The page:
We are pleased to introduce our new Fire Chief, Chris Langlois.
Chief Langlois, who began work with the Town on August 17, was officially sworn in as Leland Fire Chief on Monday. He replaces outgoing Fire Chief John Grimes, who was appointed to serve as Leland's first Emergency Management Director in April.
Langlois comes to Leland with more than three decades of volunteer and career fire service experience in both Louisiana and Nebraska.
We look forward to the knowledge and expertise he will add to our Fire/Rescue Department, and we encourage you to welcome him to our community!
Leland Cultural Arts Center and Parks and Recreation's sixth annual Open House is going virtual! Meet our instructors and learn more about their classes and programs. Watch video demonstrations and check out student work. Those who tune into our social media pages on August 29 will receive a registration coupon code available for use that day only.
Leland Town Council held its regular monthly meeting on Thursday, Aug. 20. If you were unable to attend or watch the live stream online, remember that you can always catch up on past Council meetings on the Town's YouTube channel. You may also submit public comments and input on public hearings online, and your feedback will be shared with Council as part of the next meeting agenda packet.
Economic Development Committee Meeting – 6:00 PM, Sept. 10
Town Council – 6:00 PM, Sept. 17
Planning Board - 6:00 PM, Sept. 22
Parks & Recreation Board - 6:00 PM, Sept. 30
Leland in the News The community recently came together to honor a very special resident - World War II veteran Paul Phillips - on his 93rd birthday. Touched by the outpouring of support and respect for Mr. Phillips, Leland Mayor Brenda Bozeman even declared his birthday, Aug. 14, as Paul Phillips Day.
Registration is now open online and in person for Leland Cultural Arts Center and Leland Parks and Recreation programs and classes. In-person registration is available Mondays and Tuesdays but appointment only. Call the LCAC at (910) 385-9891 or email firstname.lastname@example.org for appointments.
You are awakened at 2 o’clock in the morning to a beeping sound. You wake up your family, have someone dial 911, and usher everyone outside to your family meeting place. As you leave your home, you do a quick visual check – no smoke, nor visible flames but you get everyone out, just the same, and wait safely outside.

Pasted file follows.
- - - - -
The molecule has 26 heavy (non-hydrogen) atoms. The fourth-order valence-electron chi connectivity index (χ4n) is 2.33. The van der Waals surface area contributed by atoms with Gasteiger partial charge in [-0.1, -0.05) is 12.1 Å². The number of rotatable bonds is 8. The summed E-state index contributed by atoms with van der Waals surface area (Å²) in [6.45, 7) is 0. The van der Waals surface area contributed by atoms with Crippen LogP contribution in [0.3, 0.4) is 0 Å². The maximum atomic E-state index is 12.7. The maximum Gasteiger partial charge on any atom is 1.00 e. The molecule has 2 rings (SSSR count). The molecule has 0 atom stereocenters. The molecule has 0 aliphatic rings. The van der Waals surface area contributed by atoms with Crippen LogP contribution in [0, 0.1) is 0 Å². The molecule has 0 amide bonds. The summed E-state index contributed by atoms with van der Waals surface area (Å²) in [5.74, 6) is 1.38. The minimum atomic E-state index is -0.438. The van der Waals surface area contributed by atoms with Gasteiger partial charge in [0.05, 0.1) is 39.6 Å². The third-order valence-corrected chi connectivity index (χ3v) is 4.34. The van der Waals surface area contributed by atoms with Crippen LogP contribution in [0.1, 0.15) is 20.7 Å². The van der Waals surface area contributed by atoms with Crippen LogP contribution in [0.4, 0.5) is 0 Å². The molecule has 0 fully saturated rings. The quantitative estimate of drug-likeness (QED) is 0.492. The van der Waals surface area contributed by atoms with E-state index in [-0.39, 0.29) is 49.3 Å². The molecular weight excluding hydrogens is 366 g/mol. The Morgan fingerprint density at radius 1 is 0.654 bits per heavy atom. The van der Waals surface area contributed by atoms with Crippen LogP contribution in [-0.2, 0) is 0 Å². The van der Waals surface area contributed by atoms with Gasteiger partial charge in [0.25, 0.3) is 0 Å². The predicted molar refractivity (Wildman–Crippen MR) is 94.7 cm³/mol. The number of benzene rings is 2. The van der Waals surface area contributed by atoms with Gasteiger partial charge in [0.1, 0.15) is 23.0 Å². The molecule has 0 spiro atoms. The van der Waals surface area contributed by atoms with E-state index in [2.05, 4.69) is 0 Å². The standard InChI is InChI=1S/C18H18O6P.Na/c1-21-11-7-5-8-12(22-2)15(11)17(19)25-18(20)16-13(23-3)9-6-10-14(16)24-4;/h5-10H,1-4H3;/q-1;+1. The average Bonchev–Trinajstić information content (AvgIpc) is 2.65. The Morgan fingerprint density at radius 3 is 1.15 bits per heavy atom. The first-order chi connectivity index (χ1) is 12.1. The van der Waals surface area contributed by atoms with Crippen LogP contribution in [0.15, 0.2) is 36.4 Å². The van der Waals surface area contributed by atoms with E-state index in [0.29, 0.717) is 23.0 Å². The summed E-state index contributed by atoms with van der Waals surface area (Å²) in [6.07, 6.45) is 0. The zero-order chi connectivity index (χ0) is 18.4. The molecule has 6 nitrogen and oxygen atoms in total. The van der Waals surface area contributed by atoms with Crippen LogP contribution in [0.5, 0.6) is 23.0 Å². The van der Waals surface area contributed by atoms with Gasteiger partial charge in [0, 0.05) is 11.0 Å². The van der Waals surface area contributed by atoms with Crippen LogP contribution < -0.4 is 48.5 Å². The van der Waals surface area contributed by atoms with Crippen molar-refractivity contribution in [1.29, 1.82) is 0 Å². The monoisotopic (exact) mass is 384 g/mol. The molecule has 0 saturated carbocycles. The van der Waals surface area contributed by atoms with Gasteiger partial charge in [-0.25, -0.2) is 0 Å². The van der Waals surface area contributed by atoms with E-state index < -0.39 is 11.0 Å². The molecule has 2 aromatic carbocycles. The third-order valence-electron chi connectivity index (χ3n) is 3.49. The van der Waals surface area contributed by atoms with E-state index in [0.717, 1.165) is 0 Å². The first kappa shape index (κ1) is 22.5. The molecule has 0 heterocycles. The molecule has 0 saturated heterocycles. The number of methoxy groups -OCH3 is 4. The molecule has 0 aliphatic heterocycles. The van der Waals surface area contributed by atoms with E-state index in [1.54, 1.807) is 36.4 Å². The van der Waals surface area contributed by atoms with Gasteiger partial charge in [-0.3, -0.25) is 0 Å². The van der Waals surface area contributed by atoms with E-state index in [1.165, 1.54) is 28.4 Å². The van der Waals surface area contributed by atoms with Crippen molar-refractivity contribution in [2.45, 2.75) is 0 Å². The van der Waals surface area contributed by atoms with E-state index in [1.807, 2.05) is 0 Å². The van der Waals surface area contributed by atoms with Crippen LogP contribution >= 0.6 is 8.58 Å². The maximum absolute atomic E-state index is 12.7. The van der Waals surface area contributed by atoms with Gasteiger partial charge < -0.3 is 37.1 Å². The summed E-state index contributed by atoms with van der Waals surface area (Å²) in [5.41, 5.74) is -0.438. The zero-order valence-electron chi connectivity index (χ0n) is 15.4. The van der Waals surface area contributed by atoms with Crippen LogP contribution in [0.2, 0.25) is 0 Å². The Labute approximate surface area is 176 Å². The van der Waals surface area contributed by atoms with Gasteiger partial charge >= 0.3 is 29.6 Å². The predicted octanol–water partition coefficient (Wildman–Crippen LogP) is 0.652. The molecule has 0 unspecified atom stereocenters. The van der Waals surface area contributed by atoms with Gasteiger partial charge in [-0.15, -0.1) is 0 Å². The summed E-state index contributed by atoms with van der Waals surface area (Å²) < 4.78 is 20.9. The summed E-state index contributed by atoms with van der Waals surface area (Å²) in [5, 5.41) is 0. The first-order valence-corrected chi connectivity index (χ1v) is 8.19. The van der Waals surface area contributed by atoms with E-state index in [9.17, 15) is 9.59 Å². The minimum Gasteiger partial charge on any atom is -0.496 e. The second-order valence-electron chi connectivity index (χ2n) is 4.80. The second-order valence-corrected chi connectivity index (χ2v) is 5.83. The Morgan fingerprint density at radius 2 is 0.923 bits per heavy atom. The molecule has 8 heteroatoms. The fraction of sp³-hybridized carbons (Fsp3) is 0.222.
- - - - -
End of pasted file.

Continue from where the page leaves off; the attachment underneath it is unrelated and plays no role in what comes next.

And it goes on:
This is exactly what we, as firefighters, are looking for from residents in response to a fire. And it can only be properly executed in an emergency with E.D.I.T.H. - Exit Drills In The Home.
Have you taken the time to develop a home escape plan? Do you know two ways out of every room and two ways out of your house? Where is your family meeting place?
It only takes a few minutes to sit the entire family down at the table, draw out the floor plan of your house, and mark up your escape plan (remember: two ways out of each room, as well as two exits from your home). The whole family should be involved, and everyone will see how to get out and where to meet. In a moment of panic, we forget the simplest things, but if we practice over and over, that becomes automatic and we just react.
We recommend that you practice this plan at different times of day, different days, and even different times of the year. This - along with working smoke detectors – is what will keep you safe. Set off the smoke detectors and ensure they are working. Watch your family members leave their bedrooms. If in bed, roll off onto the floor, stay low and touch the closed door – not the handle – with the back of your hand. If cool, open slowly, look out, then exit the home. Don’t forget to check the exterior door, as well. The fire may be outside and behind the door!
Make sure you inform house guests of your escape routes and meeting place. Spending a minute or two to explain this can save lives.
Take the time to develop your home escape plan, practice it at least annually, and remember to practice fire prevention and safety all 52 weeks of the year!